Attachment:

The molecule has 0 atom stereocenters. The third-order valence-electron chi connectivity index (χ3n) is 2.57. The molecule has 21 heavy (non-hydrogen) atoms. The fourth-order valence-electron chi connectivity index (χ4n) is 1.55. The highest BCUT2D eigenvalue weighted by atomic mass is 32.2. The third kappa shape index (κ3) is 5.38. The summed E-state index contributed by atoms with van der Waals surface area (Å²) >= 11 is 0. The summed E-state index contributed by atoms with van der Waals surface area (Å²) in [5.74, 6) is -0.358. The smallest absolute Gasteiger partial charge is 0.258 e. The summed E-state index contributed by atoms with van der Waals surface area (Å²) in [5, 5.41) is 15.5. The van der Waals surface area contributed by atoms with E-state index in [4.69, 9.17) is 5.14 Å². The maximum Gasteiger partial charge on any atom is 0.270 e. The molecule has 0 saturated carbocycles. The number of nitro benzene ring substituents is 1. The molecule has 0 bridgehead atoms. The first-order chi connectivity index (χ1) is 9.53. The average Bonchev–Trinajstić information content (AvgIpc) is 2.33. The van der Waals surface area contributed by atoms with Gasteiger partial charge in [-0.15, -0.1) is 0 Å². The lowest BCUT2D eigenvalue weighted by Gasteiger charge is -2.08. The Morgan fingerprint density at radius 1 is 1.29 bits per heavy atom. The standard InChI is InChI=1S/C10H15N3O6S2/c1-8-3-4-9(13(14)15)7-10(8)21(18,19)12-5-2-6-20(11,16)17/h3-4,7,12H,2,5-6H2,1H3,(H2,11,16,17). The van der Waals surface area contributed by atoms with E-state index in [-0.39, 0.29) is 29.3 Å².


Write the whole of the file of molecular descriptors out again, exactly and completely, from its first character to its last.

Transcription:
The molecule has 0 atom stereocenters. The third-order valence-electron chi connectivity index (χ3n) is 2.57. The molecule has 21 heavy (non-hydrogen) atoms. The fourth-order valence-electron chi connectivity index (χ4n) is 1.55. The highest BCUT2D eigenvalue weighted by atomic mass is 32.2. The third kappa shape index (κ3) is 5.38. The summed E-state index contributed by atoms with van der Waals surface area (Å²) >= 11 is 0. The summed E-state index contributed by atoms with van der Waals surface area (Å²) in [5.74, 6) is -0.358. The smallest absolute Gasteiger partial charge is 0.258 e. The summed E-state index contributed by atoms with van der Waals surface area (Å²) in [5, 5.41) is 15.5. The van der Waals surface area contributed by atoms with E-state index in [4.69, 9.17) is 5.14 Å². The maximum Gasteiger partial charge on any atom is 0.270 e. The molecule has 0 saturated carbocycles. The number of nitro benzene ring substituents is 1. The molecule has 0 bridgehead atoms. The first-order chi connectivity index (χ1) is 9.53. The average Bonchev–Trinajstić information content (AvgIpc) is 2.33. The van der Waals surface area contributed by atoms with Gasteiger partial charge in [-0.15, -0.1) is 0 Å². The lowest BCUT2D eigenvalue weighted by Gasteiger charge is -2.08. The Morgan fingerprint density at radius 1 is 1.29 bits per heavy atom. The standard InChI is InChI=1S/C10H15N3O6S2/c1-8-3-4-9(13(14)15)7-10(8)21(18,19)12-5-2-6-20(11,16)17/h3-4,7,12H,2,5-6H2,1H3,(H2,11,16,17). The van der Waals surface area contributed by atoms with E-state index in [-0.39, 0.29) is 29.3 Å².